Wednesday, March 7, 2012

Make some Irish Soda Bread

Irish Bread
Baking traditions in the Emerald Isle are the stuff of legends, but soda bread remains everyone's favorite
There are many traditional baked goods in Ireland that have evolved over the centuries. From the earliest times, bread-making was an integral part of daily life in almost every home. Families lived in isolated farmhouses where most kitchens had only open hearths, not ovens, so the breads that developed were baked on griddles or in large three-legged black iron pots over fragrant turf fires. The aroma and taste of traditional soda bread is unique to Ireland, and it's become the established favorite with tourists and locals alike.
•Top 20 Irish Soda Bread Recipes



Buttermilk and soda were the main raising agents used in the past, and the use of these prime ingredients has never lapsed. Buttermilk is a great preservative, but more importantly it gives soda bread and scones that beautiful tender crumb for which they are famous.



Even though there is an abundance of readily available, good-quality breads in supermarkets today, quite a few Irish families still bake their own daily from specially treasured recipes passed down through the generations.
•In most parts of Ireland, soda bread is shaped and baked as a round loaf with a cross marked on top.
•You may be surprised to learn that it isn't a religious symbol at all, nor was it to let the fairies out. In the old days, it was simply a practical method of dividing the baked bread into four quarters.
•In the North of the country, soda bread is cooked on a flat griddle pan and comes in triangular shapes called farls. The name originates from the Gaelic word fardel, meaning "fourth part." The dough is flattened into a round disc and divided into four equal triangular shapes. The bread cooks quickly on a hot dry griddle or frying pan. Each farl is then split in half and eaten warm.
•Farls are also very popular fried in bacon fat and served as part of the infamous Irish breakfast. It's believed that soda-bread farls evolved this way because it is the fastest method of cooking bread when unexpected guests arrive for a bit of banter. Try this recipe for Irish Soda Farls.

Since soda bread is a simple bread to make and can be rustled up in minutes, an astonishing number of variations exist: wheaten, with raisins and caraway seeds, the treacle variety, or simply plain--all equally irresistible.

There's no doubting, however, that soda bread tastes best still warm from the oven, spread with lashings of butter and homemade rhubarb jam and washed down with that essential cuppa tea.

Amazingly Easy Irish Soda Bread
 By: MP Welty 
"A good old fashioned soda bread with just the basic ingredients. Buttermilk gives this crusty loaf a good flavor. The best Irish soda bread around!"

 4 cups all-purpose flour
 4 tablespoons white sugar
 1 teaspoon baking soda
 1 tablespoon baking powder
 1/2 teaspoon salt
 1/2 cup margarine, softened
 1 cup buttermilk
 1 egg
 1/4 cup butter, melted
 1/4 cup buttermilk

1. Preheat oven to 375 degrees F (190 degrees C). Lightly grease a large baking sheet.
2. In a large bowl, mix together flour, sugar, baking soda, baking powder, salt and margarine. Stir in 1 cup of buttermilk and egg. Turn dough out onto a lightly floured surface and knead slightly. Form dough into a round and place on prepared baking sheet. In a small bowl, combine melted butter with 1/4 cup buttermilk; brush loaf with this mixture. Use a sharp knife to cut an 'X' into the top of the loaf.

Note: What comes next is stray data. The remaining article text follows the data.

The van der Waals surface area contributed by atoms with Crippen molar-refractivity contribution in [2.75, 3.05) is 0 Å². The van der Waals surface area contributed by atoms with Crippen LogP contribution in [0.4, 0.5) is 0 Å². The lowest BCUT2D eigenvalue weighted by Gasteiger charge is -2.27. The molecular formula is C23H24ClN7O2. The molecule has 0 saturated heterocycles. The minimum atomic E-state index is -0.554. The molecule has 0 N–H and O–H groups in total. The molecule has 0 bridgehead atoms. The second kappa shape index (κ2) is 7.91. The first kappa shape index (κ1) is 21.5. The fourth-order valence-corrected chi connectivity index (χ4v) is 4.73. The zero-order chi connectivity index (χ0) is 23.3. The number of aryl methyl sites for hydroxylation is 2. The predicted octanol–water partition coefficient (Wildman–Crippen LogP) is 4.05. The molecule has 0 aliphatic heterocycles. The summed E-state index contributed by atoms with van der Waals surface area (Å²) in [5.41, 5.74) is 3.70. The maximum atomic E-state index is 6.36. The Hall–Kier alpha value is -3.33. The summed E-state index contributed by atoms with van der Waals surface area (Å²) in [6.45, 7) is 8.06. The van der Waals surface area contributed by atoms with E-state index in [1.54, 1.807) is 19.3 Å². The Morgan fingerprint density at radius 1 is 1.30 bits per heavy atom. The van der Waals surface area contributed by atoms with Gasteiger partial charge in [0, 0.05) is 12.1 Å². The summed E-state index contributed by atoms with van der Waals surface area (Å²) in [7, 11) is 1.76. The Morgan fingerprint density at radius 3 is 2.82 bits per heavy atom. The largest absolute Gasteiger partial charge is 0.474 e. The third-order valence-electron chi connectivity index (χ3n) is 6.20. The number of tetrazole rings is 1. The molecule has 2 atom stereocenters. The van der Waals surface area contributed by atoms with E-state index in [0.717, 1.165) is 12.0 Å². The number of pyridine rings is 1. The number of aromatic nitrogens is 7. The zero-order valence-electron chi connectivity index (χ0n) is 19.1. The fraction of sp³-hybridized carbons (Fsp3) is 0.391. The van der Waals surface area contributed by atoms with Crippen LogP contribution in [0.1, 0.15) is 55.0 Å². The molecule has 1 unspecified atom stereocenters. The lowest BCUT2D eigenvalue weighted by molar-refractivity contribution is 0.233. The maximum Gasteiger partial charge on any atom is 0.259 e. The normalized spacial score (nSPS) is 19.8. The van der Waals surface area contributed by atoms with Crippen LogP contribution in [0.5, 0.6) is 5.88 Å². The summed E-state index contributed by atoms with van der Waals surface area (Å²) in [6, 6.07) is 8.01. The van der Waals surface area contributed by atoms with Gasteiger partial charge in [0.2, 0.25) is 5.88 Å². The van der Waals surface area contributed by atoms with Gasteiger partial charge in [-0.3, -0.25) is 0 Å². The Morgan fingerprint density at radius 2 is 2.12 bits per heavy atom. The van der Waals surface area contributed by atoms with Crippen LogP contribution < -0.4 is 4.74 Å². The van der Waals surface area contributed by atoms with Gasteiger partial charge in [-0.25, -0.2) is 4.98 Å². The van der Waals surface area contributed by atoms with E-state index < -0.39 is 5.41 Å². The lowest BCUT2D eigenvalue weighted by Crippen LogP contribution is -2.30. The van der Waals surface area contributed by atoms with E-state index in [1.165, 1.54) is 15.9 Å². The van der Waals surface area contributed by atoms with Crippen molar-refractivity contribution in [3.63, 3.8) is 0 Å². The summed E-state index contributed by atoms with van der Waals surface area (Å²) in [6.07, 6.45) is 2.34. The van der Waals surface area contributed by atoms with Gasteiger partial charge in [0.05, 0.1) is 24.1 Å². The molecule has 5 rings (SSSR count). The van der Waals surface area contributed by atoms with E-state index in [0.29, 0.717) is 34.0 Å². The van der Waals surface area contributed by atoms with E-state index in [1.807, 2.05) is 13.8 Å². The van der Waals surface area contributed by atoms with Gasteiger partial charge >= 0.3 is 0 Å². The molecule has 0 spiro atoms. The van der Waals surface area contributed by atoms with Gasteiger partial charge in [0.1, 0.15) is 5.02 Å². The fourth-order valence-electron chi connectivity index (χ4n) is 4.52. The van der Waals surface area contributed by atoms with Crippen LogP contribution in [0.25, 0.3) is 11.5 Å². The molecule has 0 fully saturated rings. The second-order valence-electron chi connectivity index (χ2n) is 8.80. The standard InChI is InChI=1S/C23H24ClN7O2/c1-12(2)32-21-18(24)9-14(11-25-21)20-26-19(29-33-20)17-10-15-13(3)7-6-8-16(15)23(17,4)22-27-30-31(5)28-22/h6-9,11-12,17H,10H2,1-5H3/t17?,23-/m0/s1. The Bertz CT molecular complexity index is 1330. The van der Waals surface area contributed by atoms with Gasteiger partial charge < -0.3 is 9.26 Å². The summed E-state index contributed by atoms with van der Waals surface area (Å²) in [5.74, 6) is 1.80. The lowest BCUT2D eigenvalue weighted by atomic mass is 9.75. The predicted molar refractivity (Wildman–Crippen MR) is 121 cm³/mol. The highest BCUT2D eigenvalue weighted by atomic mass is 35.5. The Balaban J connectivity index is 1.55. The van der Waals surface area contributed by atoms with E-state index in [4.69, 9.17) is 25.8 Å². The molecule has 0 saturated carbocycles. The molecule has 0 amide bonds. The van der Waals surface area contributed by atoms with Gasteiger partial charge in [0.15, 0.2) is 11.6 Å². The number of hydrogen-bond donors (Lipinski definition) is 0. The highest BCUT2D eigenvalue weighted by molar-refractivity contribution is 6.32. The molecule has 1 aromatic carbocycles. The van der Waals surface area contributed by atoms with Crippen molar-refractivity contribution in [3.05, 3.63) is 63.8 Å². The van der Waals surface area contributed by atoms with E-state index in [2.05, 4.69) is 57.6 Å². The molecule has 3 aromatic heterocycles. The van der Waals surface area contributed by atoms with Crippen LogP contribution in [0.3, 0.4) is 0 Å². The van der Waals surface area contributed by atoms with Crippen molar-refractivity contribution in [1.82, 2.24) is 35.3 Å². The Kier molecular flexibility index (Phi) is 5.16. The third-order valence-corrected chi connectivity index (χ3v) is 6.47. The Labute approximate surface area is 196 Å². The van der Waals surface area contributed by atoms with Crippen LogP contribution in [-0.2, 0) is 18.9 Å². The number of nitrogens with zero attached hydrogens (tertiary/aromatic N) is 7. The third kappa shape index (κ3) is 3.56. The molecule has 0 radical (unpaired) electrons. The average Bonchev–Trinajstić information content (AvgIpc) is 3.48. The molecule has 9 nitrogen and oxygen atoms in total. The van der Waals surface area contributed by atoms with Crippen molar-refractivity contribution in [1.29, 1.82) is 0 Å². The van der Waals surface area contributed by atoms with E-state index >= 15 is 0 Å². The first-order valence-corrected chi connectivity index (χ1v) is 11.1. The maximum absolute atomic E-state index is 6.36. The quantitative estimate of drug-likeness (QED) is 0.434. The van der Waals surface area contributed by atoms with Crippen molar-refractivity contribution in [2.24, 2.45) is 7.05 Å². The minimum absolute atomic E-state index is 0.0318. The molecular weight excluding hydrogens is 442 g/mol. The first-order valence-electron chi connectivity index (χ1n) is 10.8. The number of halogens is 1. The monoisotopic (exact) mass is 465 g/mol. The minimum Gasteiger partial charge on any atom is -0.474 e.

3. Bake in preheated oven for 45 to 50 minutes, or until a toothpick inserted into the center of the loaf comes out clean, about 30 to 50 minutes. You may continue to brush the loaf with the butter mixture while it bakes.
Irish Soda Bread
 1/2 cup white sugar
 4 cups all-purpose flour
 2 teaspoons baking powder
 1 teaspoon baking soda
 3/4 teaspoon salt
 3 cups raisins
 1 tablespoon caraway seeds
 2 eggs, lightly beaten
 1 1/4 cups buttermilk
 1 cup sour cream

1. Preheat oven to 350 degrees F (175 degrees C). Grease a 9 inch round cast iron skillet or a 9 inch round baking or cake pan.
2. In a mixing bowl, combine flour (reserving 1 tablespoon), sugar, baking powder, baking soda, salt, raisins and caraway seeds. In a small bowl, blend eggs, buttermilk and sour cream. Stir the liquid mixture into flour mixture just until flour is moistened. Knead dough in bowl about 10 to 12 strokes. Dough will be sticky. Place the dough in the prepared skillet or pan and pat down. Cut a 4x3/4 inch deep slit in the top of the bread. Dust with reserved flour
3. Bake in a preheated 350 degrees F (175 degrees C) oven for 65 to 75 minutes. Let cool and turn bread onto a wire rack.
Jim's Cheddar Onion Soda Bread

 By: Keri
 "I begged this recipe from my co-worker when he 'accidentally' mentioned he had a great soda bread recipe. It was perfect timing, because St. Patrick's Day was only days away!"

 4 cups bread flour, plus more for dusting
 1 1/2 teaspoons salt
 1 tablespoon baking powder
 6 tablespoons butter, softened
 1 1/4 cups buttermilk
 2 tablespoons confectioners' sugar
 3/4 cup finely chopped onion
 3/4 cup shredded Cheddar cheese

1. Preheat oven to 425 degrees F (220 degrees C). Line a baking sheet with parchment paper.
2. In a large mixing bowl, whisk together bread flour, salt, and baking powder until thoroughly combined. Beat in the butter, buttermilk, and confectioners' sugar to make a dough; gently mix in the onion and Cheddar cheese. Divide dough in half, and shape each half into a ball. Place the loaves onto the prepared baking sheet, and gently flatten to about 2 inches thick. Dust each loaf with flour.
3. Bake on a preheated oven until browned, about 30 minutes. Cool on racks for a few minutes; serve warm.

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